Happy Birthday or Whatever by Annie Choi
Section 4: pages 129-160
In this chapter, a 15-year-old Annie decides to become a vegetarian after a friend read a book by John Robbins and discouraged Annie from eating animals because they were bad for everything and everybody. This is an action not accepted by Koreans, though. At almost every dinner at least one person tells Annie to “eat meat”; whether it’s because she “looks skinny” or she’ll “get jaundice.” Often, her mother will call her just to ask if she’s still in her vegetarian phase. Despite the attempts to get her to eat meat, Annie has remained a vegetarian for 13 years; though even she admits becoming vegetarian was mostly about rebellion.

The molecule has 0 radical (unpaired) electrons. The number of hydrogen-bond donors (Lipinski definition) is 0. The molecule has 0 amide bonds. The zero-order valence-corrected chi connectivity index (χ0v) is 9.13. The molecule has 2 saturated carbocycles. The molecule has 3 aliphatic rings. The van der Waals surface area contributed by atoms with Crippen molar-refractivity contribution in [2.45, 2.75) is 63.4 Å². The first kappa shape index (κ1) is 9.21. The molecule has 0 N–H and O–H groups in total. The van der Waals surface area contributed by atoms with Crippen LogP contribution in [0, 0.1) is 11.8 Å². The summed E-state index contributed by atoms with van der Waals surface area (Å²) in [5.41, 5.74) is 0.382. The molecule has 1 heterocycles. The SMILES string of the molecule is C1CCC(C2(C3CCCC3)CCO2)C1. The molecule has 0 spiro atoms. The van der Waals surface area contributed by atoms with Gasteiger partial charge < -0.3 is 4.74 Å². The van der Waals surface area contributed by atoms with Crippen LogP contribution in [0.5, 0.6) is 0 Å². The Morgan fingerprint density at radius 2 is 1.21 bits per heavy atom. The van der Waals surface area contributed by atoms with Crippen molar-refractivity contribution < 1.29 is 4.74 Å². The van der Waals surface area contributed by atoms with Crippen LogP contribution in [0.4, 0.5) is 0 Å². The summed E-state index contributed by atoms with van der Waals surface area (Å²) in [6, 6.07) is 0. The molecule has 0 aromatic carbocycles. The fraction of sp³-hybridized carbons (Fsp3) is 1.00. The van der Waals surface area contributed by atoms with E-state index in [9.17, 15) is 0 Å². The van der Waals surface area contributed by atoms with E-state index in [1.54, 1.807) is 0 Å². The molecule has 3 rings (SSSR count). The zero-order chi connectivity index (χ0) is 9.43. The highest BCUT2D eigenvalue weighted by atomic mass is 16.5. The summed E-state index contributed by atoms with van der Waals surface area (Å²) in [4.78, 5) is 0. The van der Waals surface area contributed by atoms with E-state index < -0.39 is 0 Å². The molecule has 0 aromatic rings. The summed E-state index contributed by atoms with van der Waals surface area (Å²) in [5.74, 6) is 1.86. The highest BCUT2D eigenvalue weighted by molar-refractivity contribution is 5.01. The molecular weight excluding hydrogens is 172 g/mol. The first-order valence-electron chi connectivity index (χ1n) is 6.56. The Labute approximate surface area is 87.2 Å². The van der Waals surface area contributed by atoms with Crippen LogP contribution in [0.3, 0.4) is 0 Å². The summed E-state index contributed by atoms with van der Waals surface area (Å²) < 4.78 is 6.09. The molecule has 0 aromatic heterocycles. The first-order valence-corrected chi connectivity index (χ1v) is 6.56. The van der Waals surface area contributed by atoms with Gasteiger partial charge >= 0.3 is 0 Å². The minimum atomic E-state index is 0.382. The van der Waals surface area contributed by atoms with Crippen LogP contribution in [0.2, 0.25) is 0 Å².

This chapter focuses on the devil of the family, Annie’s paternal grandmother. She is feared by many, including Annie’s mother and father, and she likes nothing. One time when Annie was 8-years-old, she had to bow a special bow for her grandmother’s 70th birthday. Although she practiced, her hanbok, too long, and petticoat, too itchy, prohibited her from bowing properly. She landed smack down on her bottom. Her grandmother, displeased, did not even nod her head as she had done for Annie’s cousins who bowed before her. Annie cried for hours. To this day, Annie still despises her grandmother and upon seeing her in Korea a few years ago, Annie’s relationship with her worsened when her grandmother both threw away a cashmere sweater gift and made Annie eat fish.